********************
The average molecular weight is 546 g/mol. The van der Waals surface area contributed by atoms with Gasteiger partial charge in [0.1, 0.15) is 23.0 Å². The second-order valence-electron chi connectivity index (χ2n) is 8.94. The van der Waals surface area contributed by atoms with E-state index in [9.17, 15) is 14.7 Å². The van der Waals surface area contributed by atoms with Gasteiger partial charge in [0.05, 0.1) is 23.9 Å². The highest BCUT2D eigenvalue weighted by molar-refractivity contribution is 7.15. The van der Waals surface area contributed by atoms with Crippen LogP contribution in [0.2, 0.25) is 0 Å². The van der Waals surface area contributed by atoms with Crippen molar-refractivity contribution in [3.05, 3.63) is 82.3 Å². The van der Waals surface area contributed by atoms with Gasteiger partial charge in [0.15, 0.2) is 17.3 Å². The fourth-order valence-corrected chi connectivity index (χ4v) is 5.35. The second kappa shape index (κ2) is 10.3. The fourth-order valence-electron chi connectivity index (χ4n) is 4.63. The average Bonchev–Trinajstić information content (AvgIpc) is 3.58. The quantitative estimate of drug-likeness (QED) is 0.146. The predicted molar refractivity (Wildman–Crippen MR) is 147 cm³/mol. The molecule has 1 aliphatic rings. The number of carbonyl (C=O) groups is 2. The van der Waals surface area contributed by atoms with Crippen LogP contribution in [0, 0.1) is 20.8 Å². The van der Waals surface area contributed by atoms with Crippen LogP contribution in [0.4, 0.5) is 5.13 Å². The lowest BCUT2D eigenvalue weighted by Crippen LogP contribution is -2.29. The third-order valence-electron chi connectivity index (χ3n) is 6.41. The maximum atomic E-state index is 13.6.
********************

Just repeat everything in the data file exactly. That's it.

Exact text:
The average molecular weight is 546 g/mol. The van der Waals surface area contributed by atoms with Gasteiger partial charge in [0.1, 0.15) is 23.0 Å². The second-order valence-electron chi connectivity index (χ2n) is 8.94. The van der Waals surface area contributed by atoms with E-state index in [9.17, 15) is 14.7 Å². The van der Waals surface area contributed by atoms with Gasteiger partial charge in [0.05, 0.1) is 23.9 Å². The highest BCUT2D eigenvalue weighted by molar-refractivity contribution is 7.15. The van der Waals surface area contributed by atoms with Crippen LogP contribution in [0.2, 0.25) is 0 Å². The van der Waals surface area contributed by atoms with Crippen molar-refractivity contribution in [3.05, 3.63) is 82.3 Å². The van der Waals surface area contributed by atoms with Gasteiger partial charge in [0.15, 0.2) is 17.3 Å². The fourth-order valence-corrected chi connectivity index (χ4v) is 5.35. The second kappa shape index (κ2) is 10.3. The fourth-order valence-electron chi connectivity index (χ4n) is 4.63. The average Bonchev–Trinajstić information content (AvgIpc) is 3.58. The quantitative estimate of drug-likeness (QED) is 0.146. The predicted molar refractivity (Wildman–Crippen MR) is 147 cm³/mol. The molecule has 1 aliphatic rings. The number of carbonyl (C=O) groups is 2. The van der Waals surface area contributed by atoms with Crippen LogP contribution in [0, 0.1) is 20.8 Å². The van der Waals surface area contributed by atoms with Crippen LogP contribution in [0.4, 0.5) is 5.13 Å². The lowest BCUT2D eigenvalue weighted by Crippen LogP contribution is -2.29. The third-order valence-electron chi connectivity index (χ3n) is 6.41. The maximum atomic E-state index is 13.6.